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12 Articles in this Series
Introduction
Central Post-Stroke Pain – How Central Is It?
False-Positive Urine Drug Monitoring Results and Aspirin
Medical Marijuana & Pain
More Potential Uses for Low-Dose IV Naloxone
On the Horizon: A Brief Look at Potential Analgesics of the Future
Preview of PAINWeek 2018 - Know Before You Go
Stem Cells & Beyond
Underlying Causes of Small Fiber Neuropathies
Understanding Sexual Pain – A Physical Therapist’s Perspective
Video: Drs. Gudin & Fudin on PAINWeek 2018 and PPM's Future
Where Does the Patient-Centered Pain Practitioner Stand Today?
Why Interventional Tactics Should be Used for Chronic Pain Patients Now, Not Later

Stem Cells & Beyond

Considering the use of PRP, BMAC, or MSCs to treat chronic joint or inflammatory pain? In this PAINWeek 2018 highlight, Jay Joshi, MD, shares key considerations and tips for practitioners.

Practitioners earning CME Credits at PAINWeek 2018 in Las Vegas filled the session on “Stem Cells & Regenerative Medicine,” presented by Jay Joshi, MD, DABA, DABA-PM, FABA-PM, who serves as CEO and Medical Director of the National Pain Centers, and as a member of the PPM Editorial Advisory Board. An anesthesiologist involved in the field since 2012, Dr. Joshi set out to confirm what’s actually happening in regenerative medicine and its emerging use in chronic pain management. While many current developments are taking place in other countries, such as Israel, he noted, the United States research and healthcare community is catching up.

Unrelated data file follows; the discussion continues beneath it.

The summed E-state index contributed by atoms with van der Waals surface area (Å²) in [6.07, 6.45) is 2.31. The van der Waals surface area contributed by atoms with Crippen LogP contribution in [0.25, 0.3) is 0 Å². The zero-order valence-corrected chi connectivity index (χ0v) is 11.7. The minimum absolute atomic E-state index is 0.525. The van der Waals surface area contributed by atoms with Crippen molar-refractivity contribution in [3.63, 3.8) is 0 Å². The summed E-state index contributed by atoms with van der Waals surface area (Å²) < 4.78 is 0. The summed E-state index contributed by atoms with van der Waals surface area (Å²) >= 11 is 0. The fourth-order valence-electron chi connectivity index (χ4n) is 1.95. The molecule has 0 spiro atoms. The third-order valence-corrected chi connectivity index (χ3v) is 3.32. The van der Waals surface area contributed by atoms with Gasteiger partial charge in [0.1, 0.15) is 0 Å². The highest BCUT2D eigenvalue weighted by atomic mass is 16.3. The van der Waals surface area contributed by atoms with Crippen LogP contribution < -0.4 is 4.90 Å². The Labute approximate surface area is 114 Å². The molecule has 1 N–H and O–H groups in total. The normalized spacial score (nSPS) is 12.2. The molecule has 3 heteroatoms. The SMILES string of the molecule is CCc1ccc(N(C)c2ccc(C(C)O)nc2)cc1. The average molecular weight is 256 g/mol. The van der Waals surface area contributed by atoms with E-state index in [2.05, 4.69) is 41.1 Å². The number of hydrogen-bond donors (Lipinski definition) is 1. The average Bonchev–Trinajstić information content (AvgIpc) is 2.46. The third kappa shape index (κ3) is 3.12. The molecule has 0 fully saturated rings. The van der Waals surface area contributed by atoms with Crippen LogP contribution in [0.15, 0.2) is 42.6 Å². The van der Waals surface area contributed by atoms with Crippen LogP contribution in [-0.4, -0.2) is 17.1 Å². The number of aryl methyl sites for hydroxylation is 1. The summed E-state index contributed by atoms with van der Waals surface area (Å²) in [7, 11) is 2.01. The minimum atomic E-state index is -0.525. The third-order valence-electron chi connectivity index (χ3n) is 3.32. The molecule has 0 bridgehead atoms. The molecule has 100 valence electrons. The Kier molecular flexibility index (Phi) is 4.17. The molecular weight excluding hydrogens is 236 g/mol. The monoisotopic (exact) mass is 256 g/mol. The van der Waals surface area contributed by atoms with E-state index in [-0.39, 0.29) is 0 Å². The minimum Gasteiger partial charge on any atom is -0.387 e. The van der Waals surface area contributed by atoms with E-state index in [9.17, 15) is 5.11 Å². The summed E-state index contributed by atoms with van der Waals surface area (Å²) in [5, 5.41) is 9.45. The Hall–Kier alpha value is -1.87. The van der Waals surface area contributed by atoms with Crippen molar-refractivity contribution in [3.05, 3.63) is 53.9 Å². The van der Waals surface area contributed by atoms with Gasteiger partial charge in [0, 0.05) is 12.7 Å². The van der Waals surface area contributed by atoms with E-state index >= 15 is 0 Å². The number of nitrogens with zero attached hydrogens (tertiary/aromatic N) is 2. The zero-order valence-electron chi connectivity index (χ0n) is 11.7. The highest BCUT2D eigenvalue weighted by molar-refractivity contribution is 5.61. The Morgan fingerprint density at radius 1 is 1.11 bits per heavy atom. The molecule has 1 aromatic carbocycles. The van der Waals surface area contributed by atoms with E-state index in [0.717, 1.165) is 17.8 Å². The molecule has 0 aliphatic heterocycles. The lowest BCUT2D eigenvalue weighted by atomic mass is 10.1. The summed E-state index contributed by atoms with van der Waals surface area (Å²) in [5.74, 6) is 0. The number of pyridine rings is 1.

A Brief Overview

Regenerative medicine is most commonly used to treat inflammatory pain, whether peripheral or central. Stem cells and growth factor products—which are distinct from one another—represent branches of regenerative medicine, which deals with the process of replacing, repairing, and restoring normal tissue and function. Regenerative medicine may include, for instance, inflammatory reducing medications such as NSAIDs, steroids, synthetic hyaluronic acid, amniotic fluid liquid suspension, Wharton’s Jelly liquid suspension, and platelet rich plasma (PRP). The latter, PRP, has been around since 1987 and is often considered the first “real” type of regenerative medicine offered.

Dr. Joshi spent some time discussing PRP, of which the industry has differing views. While PRP can be beneficial, he said, it is not necessarily free from pathogens and other harmful products as the product is removed from and then reinjected into the patient. It also may result in side effects, such as increased pain/stiffness immediately after treatment. Thus, many questions still exist around the use of PRP, often leaving insurance payors and FDA to avert approval.

Regenerative cellular products may include lipoaspirate concentrate, bone marrow aspirate concentrate, umbilical cord blood, and mesenchymal stem cells (MSCs).

Stem cell research heightened throughout the 1960s-1980s, with the first stem cells extracted from human embryos in 1998. It’s important to clarify, Dr. Joshi noted, that today’s stem cell therapy does not use human embryos—a question many practitioners may get from their patients. Three major types of stem cells exist: totipotent, pluripotent, and multipotent. Current stem cell therapies are called homologous cell and tissue products (HCT/Ps) and are regulated through two FDA pathways, specifically, Sections 361 and 351 of the Title 21 Code of Federal Regulations. Non-autologous, allogenic products include umbilical cord-derived MSCs, umbilical cord tissue matrix, amniotic liquid suspension, and amniotic membrane.